The first backlash to the Roe decision came primarily from groups representing US Catholics. Initially through the mid-1970s, many White evangelical Protestant ministers, who were just beginning their own activism in conservative politics, resisted allying with Catholics (with whom they had bitter, centuries-old religious differences) to oppose abortion. But as the decade proceeded, the desire to build the broadest possible coalition of cultural and religious conservatives prompted leaders from Catholic political strategist Paul Weyrich to evangelical minister Jerry Falwell to link arms behind the anti-abortion cause in the hope of assembling what they called a “moral majority.” Faced with “the imperative of fighting the liberals on every front,” wrote historian Rick Perlstein in his recent book on the late 1970s, “Reaganland,” “political necessity begat theological flexibility” among the awakening evangelical activists.
But the shift from a political system primarily based on class to one that revolves mostly around culture still took decades to fully unfold, and for years after the Roe decision Democrats won support from many culturally conservative voters, just as Republicans did from those with more liberal social views. The result was that initially the right to abortion divided both parties’ coalitions.
“It really cut across party lines for a long time,” says Alan Abramowitz, a political scientist at Emory University.
Figures provided to me by the Gallup organization underscore his point. Since the mid-1970s, Gallup has been asking Americans whether abortion should be legal in all circumstances, legal in certain circumstances or always illegal. In an April 1975 poll, the results among Republicans and Democrats were virtually identical, with around one-fifth of each saying abortion should always be legal, half saying it should be so in certain circumstances and the rest saying it should always be illegal. In a May 1981 poll, a few months after Ronald Reagan won election on a platform of opposition to legal abortion, slightly more Republicans than Democrats believed abortion should be legal, either always or in certain circumstances, Gallup found.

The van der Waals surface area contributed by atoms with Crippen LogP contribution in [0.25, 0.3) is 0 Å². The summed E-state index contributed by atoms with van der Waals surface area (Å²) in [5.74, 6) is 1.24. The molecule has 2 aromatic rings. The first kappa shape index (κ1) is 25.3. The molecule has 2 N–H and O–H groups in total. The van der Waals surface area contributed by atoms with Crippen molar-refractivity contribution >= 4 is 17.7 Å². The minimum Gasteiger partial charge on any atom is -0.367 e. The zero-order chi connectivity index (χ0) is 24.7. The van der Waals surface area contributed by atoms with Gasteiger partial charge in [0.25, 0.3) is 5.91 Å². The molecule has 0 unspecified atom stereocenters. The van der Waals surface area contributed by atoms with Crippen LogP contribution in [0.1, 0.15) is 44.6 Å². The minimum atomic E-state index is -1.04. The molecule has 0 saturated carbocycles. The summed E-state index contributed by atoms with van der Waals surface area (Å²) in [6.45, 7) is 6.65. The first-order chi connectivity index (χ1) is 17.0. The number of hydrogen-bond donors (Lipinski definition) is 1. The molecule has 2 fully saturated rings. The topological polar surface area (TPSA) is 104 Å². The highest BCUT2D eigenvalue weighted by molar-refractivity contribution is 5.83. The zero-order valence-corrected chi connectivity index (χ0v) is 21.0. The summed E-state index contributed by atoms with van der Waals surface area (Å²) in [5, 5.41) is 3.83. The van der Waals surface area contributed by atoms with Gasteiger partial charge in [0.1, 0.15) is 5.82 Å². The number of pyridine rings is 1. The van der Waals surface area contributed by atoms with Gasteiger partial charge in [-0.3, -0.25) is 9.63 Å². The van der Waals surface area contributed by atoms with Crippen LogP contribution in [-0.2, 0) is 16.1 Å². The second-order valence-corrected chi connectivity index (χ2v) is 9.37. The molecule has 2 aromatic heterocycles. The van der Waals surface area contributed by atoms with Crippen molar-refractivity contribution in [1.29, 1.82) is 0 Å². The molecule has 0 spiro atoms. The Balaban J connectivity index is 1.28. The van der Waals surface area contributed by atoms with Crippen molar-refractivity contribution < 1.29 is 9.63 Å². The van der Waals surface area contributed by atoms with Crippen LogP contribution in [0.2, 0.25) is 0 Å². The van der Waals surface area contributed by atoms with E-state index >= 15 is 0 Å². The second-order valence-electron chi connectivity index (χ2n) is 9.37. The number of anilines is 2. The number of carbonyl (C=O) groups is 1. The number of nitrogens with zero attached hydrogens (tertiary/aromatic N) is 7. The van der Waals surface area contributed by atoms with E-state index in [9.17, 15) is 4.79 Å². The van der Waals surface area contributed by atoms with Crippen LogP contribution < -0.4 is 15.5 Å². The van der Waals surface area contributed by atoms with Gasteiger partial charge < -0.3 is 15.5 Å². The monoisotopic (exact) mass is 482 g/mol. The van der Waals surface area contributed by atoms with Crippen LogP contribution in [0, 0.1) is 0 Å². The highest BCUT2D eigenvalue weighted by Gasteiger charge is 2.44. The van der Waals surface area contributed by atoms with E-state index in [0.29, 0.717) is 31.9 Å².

Results Abramowitz analyzed for me from the University of Michigan’s American National Election Studies, a long-standing election-year poll, point toward the same striking conclusion. In his losing 1980 race against Reagan, Democratic President Jimmy Carter won almost exactly the same share of the vote among those who said abortion should never be available as those who said it should always be legal; those who said abortion should never be legal actually gave Carter more support than those who said it should be allowed rarely or sometimes.
As Abramowitz notes, this cross-cutting pressure on abortion within each party “was reflected in the kinds of people who were getting elected. For a long time, you would get quite a few pro-choice Republicans and pro-life Democrats.” That was displayed during Reagan’s presidency when conservatives mounted their most serious legislative attempt – arguably to this day – to eliminate the right to abortion. That effort culminated in a June 1983 Senate vote on a “Human Life Amendment” to the Constitution that would have overturned Roe and allowed states again to ban abortion. The amendment, which needed support from two-thirds of the Senate, failed, drawing only 49 votes in favor, with 50 opposed. In a pattern almost unimaginable today, 15 Senate Democrats, many of them from the South,